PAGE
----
AFRICA: Dried blood spots for HIV monitoring

Scientists have shown that dried blood spots could be used under field conditions in rural Africa to detect levels of human immunodeficiency virus, or HIV, in the blood of patients on antiretroviral treatment, providing a simple and reliable tool for virological monitoring in resource-limited settings.

They published their findings online in Clinical Infectious Diseases in August.

Monitoring HIV patients on antiretroviral (ARV) treatment is standard in industrialised countries, to determine when treatment fails and a switch to second-line therapy is needed. But effective monitoring is rarely available in resource-limited settings as it is relatively expensive, require large quantities of blood and needs special conditions for storing and transporting samples.

Dried blood spots (DBS) could be a convenient alternative to plasma, allowing storage at room temperature for weeks without the virus's genetic material degrading.

Lead researcher Asgeir Johannessen, from the Ulleval Department of Infectious Diseases at Oslo University Hospital in Norway, and colleagues assessed the performance of DBS by examining the viral level of plasma and DBS specimens obtained from 98 patients on ART at Haydom Lutheran Hospital in northern rural Tanzania from November 2007 to June 2008.

The technique requires minimal training and infrastructure, and could easily be employed in other low-resource clinics as it only needs extraction and amplification of the virus's genetic material from a tiny amount of blood blotted on to filter paper which can be conveniently collected and transported - even posted - to laboratories in a zip lock bag.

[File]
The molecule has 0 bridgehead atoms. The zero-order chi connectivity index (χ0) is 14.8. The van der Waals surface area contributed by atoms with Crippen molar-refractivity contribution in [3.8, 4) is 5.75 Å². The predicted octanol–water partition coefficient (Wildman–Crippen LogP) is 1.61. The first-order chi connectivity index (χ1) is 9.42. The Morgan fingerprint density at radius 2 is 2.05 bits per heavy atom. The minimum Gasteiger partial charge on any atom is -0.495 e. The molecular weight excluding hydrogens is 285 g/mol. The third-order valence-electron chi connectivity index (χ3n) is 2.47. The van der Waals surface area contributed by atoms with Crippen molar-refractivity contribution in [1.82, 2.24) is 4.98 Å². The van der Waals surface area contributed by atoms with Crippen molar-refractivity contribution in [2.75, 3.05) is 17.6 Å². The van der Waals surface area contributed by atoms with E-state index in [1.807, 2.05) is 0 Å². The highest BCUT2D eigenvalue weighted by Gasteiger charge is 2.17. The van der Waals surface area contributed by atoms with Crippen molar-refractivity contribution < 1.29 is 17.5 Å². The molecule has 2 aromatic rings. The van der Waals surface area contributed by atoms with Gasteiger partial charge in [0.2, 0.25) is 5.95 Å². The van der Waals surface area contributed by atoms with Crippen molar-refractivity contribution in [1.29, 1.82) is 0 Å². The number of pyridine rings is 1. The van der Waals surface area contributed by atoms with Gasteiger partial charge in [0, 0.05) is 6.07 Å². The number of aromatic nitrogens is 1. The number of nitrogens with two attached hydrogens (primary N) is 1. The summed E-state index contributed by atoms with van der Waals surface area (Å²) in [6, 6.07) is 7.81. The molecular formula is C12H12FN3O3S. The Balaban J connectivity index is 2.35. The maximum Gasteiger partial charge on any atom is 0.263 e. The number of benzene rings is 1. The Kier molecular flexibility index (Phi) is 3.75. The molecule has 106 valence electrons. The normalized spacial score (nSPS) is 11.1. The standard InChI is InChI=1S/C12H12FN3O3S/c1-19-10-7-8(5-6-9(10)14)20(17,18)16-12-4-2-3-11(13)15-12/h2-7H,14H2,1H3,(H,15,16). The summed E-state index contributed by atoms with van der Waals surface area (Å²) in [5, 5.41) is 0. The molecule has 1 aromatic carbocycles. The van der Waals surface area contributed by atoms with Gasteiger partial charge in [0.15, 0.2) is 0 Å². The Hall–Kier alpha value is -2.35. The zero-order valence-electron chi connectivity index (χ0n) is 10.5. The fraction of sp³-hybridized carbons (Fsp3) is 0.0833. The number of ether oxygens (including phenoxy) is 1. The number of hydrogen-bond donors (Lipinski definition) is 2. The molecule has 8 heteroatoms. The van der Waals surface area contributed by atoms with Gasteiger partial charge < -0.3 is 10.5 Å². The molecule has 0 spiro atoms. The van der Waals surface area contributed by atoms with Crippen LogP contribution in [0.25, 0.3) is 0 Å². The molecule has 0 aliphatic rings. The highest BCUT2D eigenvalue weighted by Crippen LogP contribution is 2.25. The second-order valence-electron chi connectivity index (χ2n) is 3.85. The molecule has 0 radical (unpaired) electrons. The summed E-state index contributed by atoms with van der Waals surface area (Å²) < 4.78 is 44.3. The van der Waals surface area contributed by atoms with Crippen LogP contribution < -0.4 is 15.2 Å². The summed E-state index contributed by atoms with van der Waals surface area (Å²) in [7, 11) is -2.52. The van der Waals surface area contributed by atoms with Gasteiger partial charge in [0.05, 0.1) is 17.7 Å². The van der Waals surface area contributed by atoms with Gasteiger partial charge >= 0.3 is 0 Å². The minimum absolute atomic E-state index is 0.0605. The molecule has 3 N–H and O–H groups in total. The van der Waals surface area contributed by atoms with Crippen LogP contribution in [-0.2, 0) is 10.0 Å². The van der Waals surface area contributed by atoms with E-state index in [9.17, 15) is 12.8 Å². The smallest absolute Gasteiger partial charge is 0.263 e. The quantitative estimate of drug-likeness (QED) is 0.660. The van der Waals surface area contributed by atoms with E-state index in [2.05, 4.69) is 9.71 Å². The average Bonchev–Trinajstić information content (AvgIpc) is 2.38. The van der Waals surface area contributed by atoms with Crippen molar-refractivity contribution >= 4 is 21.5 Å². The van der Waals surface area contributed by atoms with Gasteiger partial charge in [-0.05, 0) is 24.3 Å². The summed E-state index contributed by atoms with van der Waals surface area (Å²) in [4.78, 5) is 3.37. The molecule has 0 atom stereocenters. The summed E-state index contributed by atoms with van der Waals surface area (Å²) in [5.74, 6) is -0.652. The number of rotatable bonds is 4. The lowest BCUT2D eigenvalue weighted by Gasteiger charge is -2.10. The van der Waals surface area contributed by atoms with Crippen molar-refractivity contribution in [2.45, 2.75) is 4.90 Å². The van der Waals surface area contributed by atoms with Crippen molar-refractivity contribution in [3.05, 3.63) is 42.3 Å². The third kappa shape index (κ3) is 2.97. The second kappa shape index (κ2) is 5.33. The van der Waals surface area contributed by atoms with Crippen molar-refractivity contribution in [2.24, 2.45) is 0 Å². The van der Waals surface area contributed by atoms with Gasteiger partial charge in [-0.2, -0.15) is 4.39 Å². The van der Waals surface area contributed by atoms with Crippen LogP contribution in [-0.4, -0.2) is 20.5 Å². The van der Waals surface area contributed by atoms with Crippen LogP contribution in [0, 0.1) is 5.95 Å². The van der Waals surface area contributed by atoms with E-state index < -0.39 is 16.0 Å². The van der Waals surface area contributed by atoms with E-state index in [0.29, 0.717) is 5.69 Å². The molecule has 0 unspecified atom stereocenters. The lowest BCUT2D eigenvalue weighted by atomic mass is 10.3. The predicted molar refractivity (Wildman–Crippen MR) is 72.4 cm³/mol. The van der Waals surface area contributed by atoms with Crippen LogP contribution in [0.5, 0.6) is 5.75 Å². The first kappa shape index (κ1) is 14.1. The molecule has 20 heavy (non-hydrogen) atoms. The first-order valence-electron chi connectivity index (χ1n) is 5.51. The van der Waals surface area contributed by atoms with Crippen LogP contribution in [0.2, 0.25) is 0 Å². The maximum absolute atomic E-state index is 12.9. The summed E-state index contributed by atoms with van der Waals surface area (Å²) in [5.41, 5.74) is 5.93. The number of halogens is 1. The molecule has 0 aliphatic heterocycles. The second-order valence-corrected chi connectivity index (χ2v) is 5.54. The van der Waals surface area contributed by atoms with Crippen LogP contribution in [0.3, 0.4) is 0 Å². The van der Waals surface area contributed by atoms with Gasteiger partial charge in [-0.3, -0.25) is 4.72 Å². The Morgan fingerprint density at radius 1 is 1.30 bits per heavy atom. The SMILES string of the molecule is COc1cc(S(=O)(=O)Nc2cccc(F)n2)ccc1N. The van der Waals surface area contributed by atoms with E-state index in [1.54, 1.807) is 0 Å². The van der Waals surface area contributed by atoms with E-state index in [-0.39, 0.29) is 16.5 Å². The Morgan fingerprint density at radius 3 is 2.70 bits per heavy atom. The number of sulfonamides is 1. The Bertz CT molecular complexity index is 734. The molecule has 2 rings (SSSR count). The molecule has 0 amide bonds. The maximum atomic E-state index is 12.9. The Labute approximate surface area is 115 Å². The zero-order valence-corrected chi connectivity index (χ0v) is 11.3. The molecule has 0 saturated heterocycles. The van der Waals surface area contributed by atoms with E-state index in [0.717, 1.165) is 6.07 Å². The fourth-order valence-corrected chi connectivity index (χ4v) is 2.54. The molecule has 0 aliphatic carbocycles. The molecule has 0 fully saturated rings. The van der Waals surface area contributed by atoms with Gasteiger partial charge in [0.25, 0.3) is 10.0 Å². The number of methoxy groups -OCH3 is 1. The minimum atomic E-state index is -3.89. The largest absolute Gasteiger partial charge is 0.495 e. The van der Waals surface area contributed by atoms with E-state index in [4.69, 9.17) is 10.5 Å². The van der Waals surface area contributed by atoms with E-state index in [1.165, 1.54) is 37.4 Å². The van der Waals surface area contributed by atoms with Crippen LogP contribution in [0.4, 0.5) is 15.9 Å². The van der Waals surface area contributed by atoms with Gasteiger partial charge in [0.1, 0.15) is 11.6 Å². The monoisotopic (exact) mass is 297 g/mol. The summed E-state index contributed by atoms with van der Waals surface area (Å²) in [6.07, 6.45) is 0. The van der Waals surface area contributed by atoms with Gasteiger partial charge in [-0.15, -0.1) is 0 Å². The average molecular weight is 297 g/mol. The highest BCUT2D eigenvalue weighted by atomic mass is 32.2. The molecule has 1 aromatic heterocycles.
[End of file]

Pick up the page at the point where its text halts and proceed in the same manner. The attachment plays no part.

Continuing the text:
Researchers found that DBS performed well compared to plasma in monitoring viral load in rural Tanzania.

"Several studies have demonstrated the efficacy of viral load quantification on DBS, but we are the first to show that virological monitoring on DBS can be feasible and reliable under field conditions in rural Africa, the setting where this technique can be of most use," Johannessen told University World News.

Johannessen added that such a field study has been missing, since most work on DBS and viral load quantification has been carried out in well-equipped laboratories in Europe and North America.

"Our study describes a method which can give access to viral load quantification even in remote health centres in developing countries," Johannessen pointed out.